Don’t die, phone: my battery-life anxiety
A phone that tracks your eyeballs? Just give me one that lasts a day
In 1999 I went travelling around the world for a few months, and with me came an idea for a novel. When I say idea I mean notion. A half thought. An itch that needed scratching. And, like most itches, it was a rash that was better not shown to strangers.
Nevertheless, something portable and packable was needed to write this great work, so I picked up a Psion 3mx. It was a relatively early model of handheld computer with 2MB of storage, which would make it capable of storing the photographs accompanying this column and little more. But its keyboard was surprisingly usable, its screen good in bright light. It stored a stunning two minutes of audio, and Solitaire on it was superb.
Anyway, the novel went unwritten, my Solitaire skills improved no end, and two years later Psion stopped making these tiny laptops. The future had overtaken them more quickly than planned.
Yet, in one way it was a high-water mark in the technology we now take for granted. In four months of travelling, its AA batteries needed changing just once.
On the laptop I’m writing this column on, a full charge will just about get it through the morning. You can almost see its battery icon draining like a milkshake being sucked by a six-year-old.
It will start gasping any moment, its warning messages splashing across the screen when there is 10 per cent left. Then it will give repeated panicked warnings until the superportable computer is finally tethered to a socket.
Some computers are better than others, and many are better than mine, but, as portable electronic devices have evolved, battery life has been in steady descent.
That battery life remains a selling point among mobile phones, tablets and laptops is mildly perverse. Their makers are effectively just selling you the idea that you’ll be slightly less frustrated with their products.
The result is a First World obsessed with recharging, and with access to a charger and a socket. Daily destinations are marked by the telltale trail of wires: phone chargers at desks, in kitchens, in bedrooms. A spare lead in the bag for plugging into the laptop in emergencies.
Hotels have boxes of the things stored behind reception, but never the one you want. All the while there is the relentless countdown of the percentage reading on the screen, the running programme in the back of your brain calculating if you’ve enough charge to get you through a night out.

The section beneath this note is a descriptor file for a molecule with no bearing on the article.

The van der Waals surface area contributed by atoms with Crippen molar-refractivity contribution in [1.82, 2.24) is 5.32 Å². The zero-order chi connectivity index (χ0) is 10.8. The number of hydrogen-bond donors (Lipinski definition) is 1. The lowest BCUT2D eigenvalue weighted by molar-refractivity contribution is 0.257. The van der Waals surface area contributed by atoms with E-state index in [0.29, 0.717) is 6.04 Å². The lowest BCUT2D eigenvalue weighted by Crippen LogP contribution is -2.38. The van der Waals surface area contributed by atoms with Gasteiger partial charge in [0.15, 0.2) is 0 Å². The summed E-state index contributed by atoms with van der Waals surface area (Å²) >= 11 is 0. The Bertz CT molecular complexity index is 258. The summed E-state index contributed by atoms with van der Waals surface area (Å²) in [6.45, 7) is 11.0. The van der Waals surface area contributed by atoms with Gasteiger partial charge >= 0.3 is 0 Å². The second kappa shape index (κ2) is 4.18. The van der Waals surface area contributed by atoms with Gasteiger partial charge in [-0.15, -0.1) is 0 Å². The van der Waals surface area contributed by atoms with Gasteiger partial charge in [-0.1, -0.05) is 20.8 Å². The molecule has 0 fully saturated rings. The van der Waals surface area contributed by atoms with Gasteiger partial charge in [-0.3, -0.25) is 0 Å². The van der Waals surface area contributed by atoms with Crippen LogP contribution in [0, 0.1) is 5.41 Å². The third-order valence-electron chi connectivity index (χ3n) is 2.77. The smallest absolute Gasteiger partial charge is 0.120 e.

The reason isn’t a mystery: the battery remains a pretty much unchanged technology that has been asked to power computing that advances every year. It is expected to feed the market’s demands for greater innovation and novelty, and the force-feeding of phones with apps and widgets and bigger, better screens on thinner, lighter devices.
Something has to give, and it has been battery life and our expectations. It is to the credit of the mobile-phone industry that it has so successfully managed the world’s expectations of how long a portable device should last on a charge.
The Galaxy S4 was launched on Thursday, and among its claims was better battery life. But any progression comes from more efficient computing and not marked improvements in the battery itself.
Besides, it will still be, on the whole, poor. There will be consumer tests and reviews and claims and counterclaims, but the truth will remain that, once it is unboxed and loaded with apps and run for a few months, its battery reading will tick away as if it’s counting down to a shuttle launch.
A US survey last year showed that people rated their satisfaction with mobile-phone battery life as just over six out of 10 – which suggests a management of expectations rather than the crashing disappointment that could be expected.
But it’s not about to improve. Much battery life is sucked away by the hunt for 3G, but areas where they already have 4G (that is to say, not Ireland) require even more juice.
So here’s what I want from the next generation of smartphones. It’s not a screen that reacts to the squint of my eyeballs. It’s not an endless search for a 4G network that will exist here only if you wander too close to the Border. It’s not a phone so thin you could slip it under the door of a bank vault.
It’s a battery that lasts. It’s days from full charge to emptiness. It’s a laptop that doesn’t need to be refuelled more regularly than a Formula 1 car. It’s freedom from the stress of wondering how long a battery will last to worry about other matters. Such as whether the wifi signal will hold.